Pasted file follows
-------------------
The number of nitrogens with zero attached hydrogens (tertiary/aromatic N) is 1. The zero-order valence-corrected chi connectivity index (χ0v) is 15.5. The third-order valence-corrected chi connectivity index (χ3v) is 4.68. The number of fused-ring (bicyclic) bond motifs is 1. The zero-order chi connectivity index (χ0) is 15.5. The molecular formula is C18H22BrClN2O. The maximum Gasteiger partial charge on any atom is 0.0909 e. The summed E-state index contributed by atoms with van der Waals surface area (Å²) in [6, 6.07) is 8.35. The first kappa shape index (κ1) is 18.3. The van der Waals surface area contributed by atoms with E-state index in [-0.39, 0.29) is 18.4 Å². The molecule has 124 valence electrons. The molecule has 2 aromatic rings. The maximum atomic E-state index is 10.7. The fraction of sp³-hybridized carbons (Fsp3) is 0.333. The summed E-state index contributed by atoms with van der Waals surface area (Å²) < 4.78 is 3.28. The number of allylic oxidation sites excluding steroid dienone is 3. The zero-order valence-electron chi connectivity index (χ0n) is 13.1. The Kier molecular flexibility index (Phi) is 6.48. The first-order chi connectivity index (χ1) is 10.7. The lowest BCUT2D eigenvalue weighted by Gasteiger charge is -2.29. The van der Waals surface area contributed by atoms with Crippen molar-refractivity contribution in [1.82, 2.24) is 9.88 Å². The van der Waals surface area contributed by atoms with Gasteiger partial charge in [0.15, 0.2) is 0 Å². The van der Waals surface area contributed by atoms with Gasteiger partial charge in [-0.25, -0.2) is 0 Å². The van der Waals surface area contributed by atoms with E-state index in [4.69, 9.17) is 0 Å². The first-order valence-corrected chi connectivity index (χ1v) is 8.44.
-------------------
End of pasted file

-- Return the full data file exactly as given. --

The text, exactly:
The number of nitrogens with zero attached hydrogens (tertiary/aromatic N) is 1. The zero-order valence-corrected chi connectivity index (χ0v) is 15.5. The third-order valence-corrected chi connectivity index (χ3v) is 4.68. The number of fused-ring (bicyclic) bond motifs is 1. The zero-order chi connectivity index (χ0) is 15.5. The molecular formula is C18H22BrClN2O. The maximum Gasteiger partial charge on any atom is 0.0909 e. The summed E-state index contributed by atoms with van der Waals surface area (Å²) in [6, 6.07) is 8.35. The first kappa shape index (κ1) is 18.3. The van der Waals surface area contributed by atoms with E-state index in [-0.39, 0.29) is 18.4 Å². The molecule has 124 valence electrons. The molecule has 2 aromatic rings. The maximum atomic E-state index is 10.7. The fraction of sp³-hybridized carbons (Fsp3) is 0.333. The summed E-state index contributed by atoms with van der Waals surface area (Å²) < 4.78 is 3.28. The number of allylic oxidation sites excluding steroid dienone is 3. The zero-order valence-electron chi connectivity index (χ0n) is 13.1. The Kier molecular flexibility index (Phi) is 6.48. The first-order chi connectivity index (χ1) is 10.7. The lowest BCUT2D eigenvalue weighted by Gasteiger charge is -2.29. The van der Waals surface area contributed by atoms with Crippen molar-refractivity contribution in [1.82, 2.24) is 9.88 Å². The van der Waals surface area contributed by atoms with Gasteiger partial charge in [0.15, 0.2) is 0 Å². The van der Waals surface area contributed by atoms with Gasteiger partial charge in [-0.25, -0.2) is 0 Å². The van der Waals surface area contributed by atoms with E-state index in [4.69, 9.17) is 0 Å². The first-order valence-corrected chi connectivity index (χ1v) is 8.44.